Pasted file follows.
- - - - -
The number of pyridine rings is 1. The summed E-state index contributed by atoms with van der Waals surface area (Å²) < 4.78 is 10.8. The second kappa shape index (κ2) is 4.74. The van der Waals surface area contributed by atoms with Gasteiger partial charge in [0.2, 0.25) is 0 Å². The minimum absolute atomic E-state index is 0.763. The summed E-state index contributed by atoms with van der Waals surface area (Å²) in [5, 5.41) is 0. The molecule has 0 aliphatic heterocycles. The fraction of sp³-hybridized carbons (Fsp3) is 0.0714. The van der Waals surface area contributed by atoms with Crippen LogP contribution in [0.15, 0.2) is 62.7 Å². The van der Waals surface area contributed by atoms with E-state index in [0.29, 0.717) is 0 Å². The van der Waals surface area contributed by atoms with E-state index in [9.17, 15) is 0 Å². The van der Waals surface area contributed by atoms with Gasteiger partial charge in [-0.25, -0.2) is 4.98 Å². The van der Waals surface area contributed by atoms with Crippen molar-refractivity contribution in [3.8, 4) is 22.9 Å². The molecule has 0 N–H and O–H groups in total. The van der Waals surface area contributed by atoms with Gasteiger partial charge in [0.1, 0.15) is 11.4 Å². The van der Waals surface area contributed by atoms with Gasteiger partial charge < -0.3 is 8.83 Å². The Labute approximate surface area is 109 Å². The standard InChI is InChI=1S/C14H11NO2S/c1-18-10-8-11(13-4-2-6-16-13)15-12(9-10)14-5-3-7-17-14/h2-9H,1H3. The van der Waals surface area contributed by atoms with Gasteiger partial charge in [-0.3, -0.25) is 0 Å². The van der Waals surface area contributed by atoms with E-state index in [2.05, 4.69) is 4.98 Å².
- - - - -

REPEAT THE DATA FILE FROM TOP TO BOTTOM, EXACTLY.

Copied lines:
The number of pyridine rings is 1. The summed E-state index contributed by atoms with van der Waals surface area (Å²) < 4.78 is 10.8. The second kappa shape index (κ2) is 4.74. The van der Waals surface area contributed by atoms with Gasteiger partial charge in [0.2, 0.25) is 0 Å². The minimum absolute atomic E-state index is 0.763. The summed E-state index contributed by atoms with van der Waals surface area (Å²) in [5, 5.41) is 0. The molecule has 0 aliphatic heterocycles. The fraction of sp³-hybridized carbons (Fsp3) is 0.0714. The van der Waals surface area contributed by atoms with Crippen LogP contribution in [0.15, 0.2) is 62.7 Å². The van der Waals surface area contributed by atoms with E-state index in [0.29, 0.717) is 0 Å². The van der Waals surface area contributed by atoms with E-state index in [9.17, 15) is 0 Å². The van der Waals surface area contributed by atoms with Gasteiger partial charge in [-0.25, -0.2) is 4.98 Å². The van der Waals surface area contributed by atoms with Crippen molar-refractivity contribution in [3.8, 4) is 22.9 Å². The molecule has 0 N–H and O–H groups in total. The van der Waals surface area contributed by atoms with Gasteiger partial charge in [0.1, 0.15) is 11.4 Å². The van der Waals surface area contributed by atoms with Gasteiger partial charge < -0.3 is 8.83 Å². The Labute approximate surface area is 109 Å². The standard InChI is InChI=1S/C14H11NO2S/c1-18-10-8-11(13-4-2-6-16-13)15-12(9-10)14-5-3-7-17-14/h2-9H,1H3. The van der Waals surface area contributed by atoms with Gasteiger partial charge in [-0.3, -0.25) is 0 Å². The van der Waals surface area contributed by atoms with E-state index in [2.05, 4.69) is 4.98 Å².